Dec 31, 2019

EPA's Trump-appointed scientific advisers criticize new proposals

EPA administrator Andrew Wheeler in September 2019. Photo: Zach Gibson/Getty Images

The Environmental Protection Agency is moving forward with efforts to weaken wetland regulation and restrict the use of scientific studies to inform new rules, despite criticisms from its scientific advisers, the Washington Post reports.

Why it matters: The claims that there are flaws in the science driving the administration's proposals are especially noteworthy coming from scientists and industry members who were appointed to the EPA's Scientific Advisory Board (SAB) by the president himself, per the Post.

  • “It really calls the question to what degree these suggested changes are fact-based as opposed to politically motivated,” said Steven Hamburg, a former SAB member and current chief scientist at the Environmental Defense Fund, told the Post.

What they're saying: The SAB said the agency's plan to reverse a rule limiting pesticide applications in wetlands "neglects established science," per the Post.

  • The board also said the EPA's plan to reduce average gas mileage targets for cars and trucks are "implausible."
  • EPA spokeswoman Corry Schiermeyer told the Post that the agency “always appreciates and respects the work and advice” of the board but said reviews “may potentially be revised” before being finalized.

The big picture: The Trump administration has rolled back 58 environmental rules as of Dec. 21, per the New York Times, including:

  • Lowering regulation requirements of industrial polluters via the Clean Air Act.
  • Loosening offshore drilling safety regulations implemented after the Deepwater Horizon oil spill.
  • Altering applications of the Endangered Species Act, "making it more difficult to protect wildlife from long-term threats posed by climate change."
  • Rejecting a proposed pesticide ban on chlorpyrifos, which is "linked to developmental disabilities in children," per the Times.

Go deeper: EPA failed to follow rules for science panels overhaul, watchdog finds

Go deeper

Updated 17 mins ago - Politics & Policy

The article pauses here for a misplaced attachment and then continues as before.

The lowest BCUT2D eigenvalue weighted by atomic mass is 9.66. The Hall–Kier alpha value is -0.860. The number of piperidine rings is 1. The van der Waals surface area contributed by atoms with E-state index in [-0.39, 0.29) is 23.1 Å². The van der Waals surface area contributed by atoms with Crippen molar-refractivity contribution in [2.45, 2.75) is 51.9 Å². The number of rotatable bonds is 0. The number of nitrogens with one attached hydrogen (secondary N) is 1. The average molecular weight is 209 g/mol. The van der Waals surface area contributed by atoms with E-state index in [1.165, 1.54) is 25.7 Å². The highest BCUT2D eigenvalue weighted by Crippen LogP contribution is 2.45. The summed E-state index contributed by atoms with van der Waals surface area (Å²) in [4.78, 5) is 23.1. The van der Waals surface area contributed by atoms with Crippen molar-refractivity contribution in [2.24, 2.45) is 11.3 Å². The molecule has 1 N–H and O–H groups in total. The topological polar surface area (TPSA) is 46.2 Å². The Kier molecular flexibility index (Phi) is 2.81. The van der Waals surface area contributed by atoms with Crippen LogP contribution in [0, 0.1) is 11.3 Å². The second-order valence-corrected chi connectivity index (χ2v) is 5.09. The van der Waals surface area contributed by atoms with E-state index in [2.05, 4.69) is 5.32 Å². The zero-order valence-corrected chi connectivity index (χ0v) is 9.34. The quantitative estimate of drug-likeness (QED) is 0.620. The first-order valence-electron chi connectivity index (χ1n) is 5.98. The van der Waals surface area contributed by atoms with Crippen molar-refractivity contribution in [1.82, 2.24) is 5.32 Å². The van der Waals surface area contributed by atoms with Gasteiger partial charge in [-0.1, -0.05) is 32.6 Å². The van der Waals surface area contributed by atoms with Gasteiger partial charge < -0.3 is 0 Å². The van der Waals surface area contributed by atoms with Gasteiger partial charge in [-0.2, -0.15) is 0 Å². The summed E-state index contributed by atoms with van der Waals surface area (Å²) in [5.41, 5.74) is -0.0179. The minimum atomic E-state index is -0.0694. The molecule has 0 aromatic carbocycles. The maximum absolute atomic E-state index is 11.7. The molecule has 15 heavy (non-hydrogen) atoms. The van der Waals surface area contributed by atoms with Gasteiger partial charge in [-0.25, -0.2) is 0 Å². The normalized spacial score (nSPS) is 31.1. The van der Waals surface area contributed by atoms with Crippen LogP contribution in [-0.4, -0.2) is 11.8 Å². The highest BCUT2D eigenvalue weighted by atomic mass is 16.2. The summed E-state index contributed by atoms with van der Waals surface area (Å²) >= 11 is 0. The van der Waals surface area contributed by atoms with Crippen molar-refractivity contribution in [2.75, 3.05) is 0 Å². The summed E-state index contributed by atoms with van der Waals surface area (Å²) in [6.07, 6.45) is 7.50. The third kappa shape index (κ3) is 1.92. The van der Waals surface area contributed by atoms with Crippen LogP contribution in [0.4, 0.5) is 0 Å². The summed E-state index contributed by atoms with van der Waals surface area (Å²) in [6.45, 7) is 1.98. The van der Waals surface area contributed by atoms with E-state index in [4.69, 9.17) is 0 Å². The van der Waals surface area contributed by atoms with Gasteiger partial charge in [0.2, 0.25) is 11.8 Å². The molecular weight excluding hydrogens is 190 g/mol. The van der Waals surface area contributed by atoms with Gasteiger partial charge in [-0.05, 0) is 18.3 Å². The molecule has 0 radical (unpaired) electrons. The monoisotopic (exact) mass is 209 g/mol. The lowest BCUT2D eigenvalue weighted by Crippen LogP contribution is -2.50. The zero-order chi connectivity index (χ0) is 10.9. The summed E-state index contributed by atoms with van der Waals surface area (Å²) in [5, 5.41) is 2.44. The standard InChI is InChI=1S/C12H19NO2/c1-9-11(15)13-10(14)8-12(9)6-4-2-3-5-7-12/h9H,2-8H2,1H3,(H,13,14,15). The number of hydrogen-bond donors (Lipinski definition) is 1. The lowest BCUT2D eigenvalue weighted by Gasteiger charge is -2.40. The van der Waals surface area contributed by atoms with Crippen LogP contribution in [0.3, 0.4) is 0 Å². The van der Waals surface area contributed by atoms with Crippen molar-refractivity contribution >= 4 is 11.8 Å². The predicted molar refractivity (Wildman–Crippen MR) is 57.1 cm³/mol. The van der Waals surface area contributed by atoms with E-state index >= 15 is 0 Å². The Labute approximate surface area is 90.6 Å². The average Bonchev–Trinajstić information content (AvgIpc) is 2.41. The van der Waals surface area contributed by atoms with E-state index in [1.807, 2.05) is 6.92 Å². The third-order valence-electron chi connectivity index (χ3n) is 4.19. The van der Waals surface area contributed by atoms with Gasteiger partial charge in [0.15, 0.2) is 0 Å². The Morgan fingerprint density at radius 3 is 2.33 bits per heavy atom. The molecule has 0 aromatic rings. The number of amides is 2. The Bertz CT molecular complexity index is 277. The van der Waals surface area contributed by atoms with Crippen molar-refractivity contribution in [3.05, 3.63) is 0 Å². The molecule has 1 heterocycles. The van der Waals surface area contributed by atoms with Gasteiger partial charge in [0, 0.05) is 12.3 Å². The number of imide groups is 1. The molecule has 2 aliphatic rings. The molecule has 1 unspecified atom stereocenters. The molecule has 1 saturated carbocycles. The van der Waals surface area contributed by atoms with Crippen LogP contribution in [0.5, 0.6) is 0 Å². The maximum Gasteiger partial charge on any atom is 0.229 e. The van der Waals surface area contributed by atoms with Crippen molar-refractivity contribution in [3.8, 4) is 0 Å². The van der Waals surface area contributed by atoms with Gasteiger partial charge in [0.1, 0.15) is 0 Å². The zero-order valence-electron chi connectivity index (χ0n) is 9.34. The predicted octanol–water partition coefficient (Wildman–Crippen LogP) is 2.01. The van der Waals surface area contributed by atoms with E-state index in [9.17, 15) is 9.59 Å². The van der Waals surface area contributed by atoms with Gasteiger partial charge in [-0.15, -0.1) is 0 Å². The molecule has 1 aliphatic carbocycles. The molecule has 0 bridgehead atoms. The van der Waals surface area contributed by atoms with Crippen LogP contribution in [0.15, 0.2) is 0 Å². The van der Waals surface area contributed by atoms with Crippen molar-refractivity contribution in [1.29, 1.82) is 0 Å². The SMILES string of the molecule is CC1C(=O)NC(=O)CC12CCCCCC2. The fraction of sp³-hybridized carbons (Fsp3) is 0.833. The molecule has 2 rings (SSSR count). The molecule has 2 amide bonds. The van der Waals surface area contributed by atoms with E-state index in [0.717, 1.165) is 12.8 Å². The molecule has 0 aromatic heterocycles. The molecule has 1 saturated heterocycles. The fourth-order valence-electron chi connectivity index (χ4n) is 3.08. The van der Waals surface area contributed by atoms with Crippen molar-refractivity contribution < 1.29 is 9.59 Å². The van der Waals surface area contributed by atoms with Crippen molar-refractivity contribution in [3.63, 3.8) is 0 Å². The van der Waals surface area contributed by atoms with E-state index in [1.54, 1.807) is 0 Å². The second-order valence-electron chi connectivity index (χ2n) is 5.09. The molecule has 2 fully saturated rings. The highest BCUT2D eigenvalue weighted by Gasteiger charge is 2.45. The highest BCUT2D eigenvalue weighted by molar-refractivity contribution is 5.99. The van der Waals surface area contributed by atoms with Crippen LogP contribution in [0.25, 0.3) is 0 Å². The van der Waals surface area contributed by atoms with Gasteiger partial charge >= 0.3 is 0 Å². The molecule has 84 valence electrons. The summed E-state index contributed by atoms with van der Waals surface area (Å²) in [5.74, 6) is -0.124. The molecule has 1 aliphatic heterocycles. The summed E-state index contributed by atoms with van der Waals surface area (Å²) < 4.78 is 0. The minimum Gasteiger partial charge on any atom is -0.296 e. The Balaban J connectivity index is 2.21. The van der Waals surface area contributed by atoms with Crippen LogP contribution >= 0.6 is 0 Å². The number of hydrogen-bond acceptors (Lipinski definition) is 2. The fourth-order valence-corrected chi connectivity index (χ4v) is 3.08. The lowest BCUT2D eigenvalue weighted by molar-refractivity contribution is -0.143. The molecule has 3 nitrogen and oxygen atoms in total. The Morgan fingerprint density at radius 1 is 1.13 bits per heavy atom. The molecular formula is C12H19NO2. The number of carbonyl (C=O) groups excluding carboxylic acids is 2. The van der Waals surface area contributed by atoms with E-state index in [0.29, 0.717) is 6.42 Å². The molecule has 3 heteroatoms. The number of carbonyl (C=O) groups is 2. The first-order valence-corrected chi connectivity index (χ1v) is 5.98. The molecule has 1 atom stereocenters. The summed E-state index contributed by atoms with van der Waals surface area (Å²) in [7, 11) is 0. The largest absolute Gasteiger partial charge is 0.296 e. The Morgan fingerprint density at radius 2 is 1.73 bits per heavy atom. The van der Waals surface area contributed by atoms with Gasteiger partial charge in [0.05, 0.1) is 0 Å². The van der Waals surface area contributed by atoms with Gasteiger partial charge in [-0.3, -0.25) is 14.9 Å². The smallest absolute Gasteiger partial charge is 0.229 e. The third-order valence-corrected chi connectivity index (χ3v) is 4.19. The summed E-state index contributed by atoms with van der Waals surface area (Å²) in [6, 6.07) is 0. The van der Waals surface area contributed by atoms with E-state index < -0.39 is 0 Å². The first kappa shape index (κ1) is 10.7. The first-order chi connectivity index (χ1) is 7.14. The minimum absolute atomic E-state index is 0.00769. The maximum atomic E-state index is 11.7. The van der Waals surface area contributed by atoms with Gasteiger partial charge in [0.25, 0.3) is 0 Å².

Updates: George Floyd protests nationwide

Police officers wearing riot gear push back demonstrators outside of the White House on Monday. Photo: Jose Luis Magana/AFP via Getty Images

Protests over the death of George Floyd and other police-related killings of black people continued for a seventh day across the U.S., with President Trump threatening on Monday to deploy the military if the unrest continues.

The latest: "Widespread looting" occurred in Manhattan, including at "Macy's flagship store in Herald Square and luxury stores along Fifth Avenue" as the 11 p.m. curfew began Monday, per the New York Times.

Updated 55 mins ago - Politics & Policy

Coronavirus dashboard

Illustration: Sarah Grillo/Axios

  1. Global: Total confirmed cases as of 3 a.m. ET: 6,273,402 — Total deaths: 375,683 — Total recoveries — 2,697,873Map.
  2. U.S.: Total confirmed cases as of 3 a.m. ET: 1,811,277 — Total deaths: 105,147 — Total recoveries: 458,231 — Total tested: 17,340,682Map.
  3. Public health: Nearly 26,000 coronavirus deaths in nursing homes have been reported to federal health officials —Coronavirus looms over George Floyd protests across the country.
  4. Federal government: Trump lashes out at governors, calls for National Guard to "dominate" streets.
  5. World: Former FDA commissioner says "this is not the time" to cut ties with WHO.
  6. 🎧 Podcast: The virus didn't go away.
Updated 2 hours ago - Politics & Policy

St. John's clergy: Trump used church as prop, Bible as symbol of division

Photo: Brendan Smialowski/AFP via Getty Images

Clergy of the historic St. John's Episcopal Church expressed furor and confusion over President Trump's visit on Monday, which he claimed was to honor the establishment after George Floyd protestors sparked a small fire on the property Sunday night.

The big picture: Park rangers and military police deployed tear gas and physical force to disperse peaceful protestors from Lafayette Park, which surrounds the White House, so Trump could walk to "pay respects" to the church — and a St. John's rector on the scene revealed in a Facebook post that she was left "coughing" from the tear gas.